This isn’t to say that Larsson doesn’t rely on fate or coincidence: he does, shamelessly, but he uses them to set up the mystery, not to solve it. The first book, The Girl with the Dragon Tattoo, starts with a chance meeting on a boat. Blomkvist, on a sailing trip with some people he doesn’t particularly like, runs into a man he hasn’t seen for years who conveniently offers him a scoop about a corrupt financier. It turns out not to be true but piques the interest of another financier, who offers Blomkvist information that will bring down the original financier as long as Blomkvist solves a 43-year-old mystery first, which of course he does. This is only the first of many coincidences: if you’re looking for a witness in Stockholm, all you have to do is stop for a coffee – the person you’ve been searching for will probably be sitting at the next table. In fact, everything that happens in the trilogy – literally everything – happens only because two particular officials happened to be on guard duty the night the defector walked in. If these two villains with their particular sexual predilections had not met the third villain with his particular predilections, there would have been no story. The secret the defector possesses would have been the starting point for most thrillers: here, it’s never even addressed.
Blomkvist, the trilogy’s hero, is generally held to be a version of Larsson himself. What else is one to think when a middle-aged crusading journalist writes books about a middle-aged crusading journalist? Blomkvist works for – and is one of the owners of – Millennium, a small magazine devoted to exposing truths that the gatekeepers of Sweden would rather the public didn’t know. He works all the time. He is always locking himself up somewhere – a cabin, his office, someone else’s apartment – and working through the night, on a mission to bring the world to order. He is somewhat overweight, a sworn enemy of the rich and powerful, and the women he meets can’t keep their hands off him. He’s so taken aback when he comes across one who doesn’t want to sleep with him that they have to have a long conversation about it.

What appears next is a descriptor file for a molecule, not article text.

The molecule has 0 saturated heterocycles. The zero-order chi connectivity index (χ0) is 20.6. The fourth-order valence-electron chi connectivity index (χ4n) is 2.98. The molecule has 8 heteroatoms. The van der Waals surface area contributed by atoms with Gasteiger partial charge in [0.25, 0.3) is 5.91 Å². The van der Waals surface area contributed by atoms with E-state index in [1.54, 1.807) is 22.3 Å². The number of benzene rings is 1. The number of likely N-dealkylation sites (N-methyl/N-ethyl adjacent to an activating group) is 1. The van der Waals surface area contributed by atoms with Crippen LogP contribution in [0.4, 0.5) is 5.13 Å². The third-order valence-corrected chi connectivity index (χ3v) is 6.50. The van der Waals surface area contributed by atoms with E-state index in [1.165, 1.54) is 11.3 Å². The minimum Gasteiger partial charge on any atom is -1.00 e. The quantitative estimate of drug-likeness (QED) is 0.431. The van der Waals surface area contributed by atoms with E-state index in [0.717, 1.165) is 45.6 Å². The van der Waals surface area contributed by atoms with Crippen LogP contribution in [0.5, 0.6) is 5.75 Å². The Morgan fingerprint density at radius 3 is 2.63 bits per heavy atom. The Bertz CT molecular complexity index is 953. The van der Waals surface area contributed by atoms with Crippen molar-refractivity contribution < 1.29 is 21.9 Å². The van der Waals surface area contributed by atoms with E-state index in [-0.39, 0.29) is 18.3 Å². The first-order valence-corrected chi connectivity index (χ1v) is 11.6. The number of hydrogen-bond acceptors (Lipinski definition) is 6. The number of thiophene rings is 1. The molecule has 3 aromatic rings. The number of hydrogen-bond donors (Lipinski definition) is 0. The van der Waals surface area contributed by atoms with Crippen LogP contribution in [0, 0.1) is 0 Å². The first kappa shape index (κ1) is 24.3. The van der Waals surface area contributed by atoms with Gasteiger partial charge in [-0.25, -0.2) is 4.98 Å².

His partner in much of this is Erika Berger, Millennium’s publisher. Larsson has been much praised for creating a hard-working successful woman who is neither a harridan nor its opposite, but simply quite nice and quite sexy, which doesn’t often happen in thrillers, however common it may be in real life. It turns out, conveniently, that Berger has an open marriage, and the two heroes go to bed with each other on a regular basis. This has caused Blomkvist’s marriage to break up, but only because of his wife’s petty jealousy; denying two people with such strong sexual chemistry the right to go to bed with each other just because they both happen to be married to other people is, according to Larsson’s liberated consciousness, as provincial as it gets. Happily, Berger’s husband is very understanding about the whole affair, but then he is sometimes gay and she is equally cool with that.
But it isn’t really Blomkvist, much less Berger, who is responsible for the global frenzy. Lisbeth Salander, the ‘girl’ of the English titles, is, according to Larsson, the person Pippi Longstocking would have grown up to be. As an adult, then, Sweden’s most popular child heroine is an androgynous, violent, promiscuous, borderline autistic, moralistic, sociopathic, bisexual near-dwarf and everyone loves her. The story of her past dominates the trilogy’s narrative, especially the second and third books. Something happened to Salander when she was a child that is now referred to only as ALL THE EVIL (always in capital letters). As a result she was declared legally insane and made a ward of court. Now grown up (more or less), she is determined to prove her sanity and secure her release from her legal guardian. This is the motive behind everything she does. A victim over and over again of sexual violence, always graphically described (the first book contains a particularly nasty rape scene), she never fails to have her revenge, equally graphically described, on the perpetrators. She is sexually wild, and in the course of the trilogy she gets in the sack with Blomkvist (naturally), a teenage boy, and a female performance artist who specialises in bondage. These relationships, Larsson makes clear, are forces for good in her life.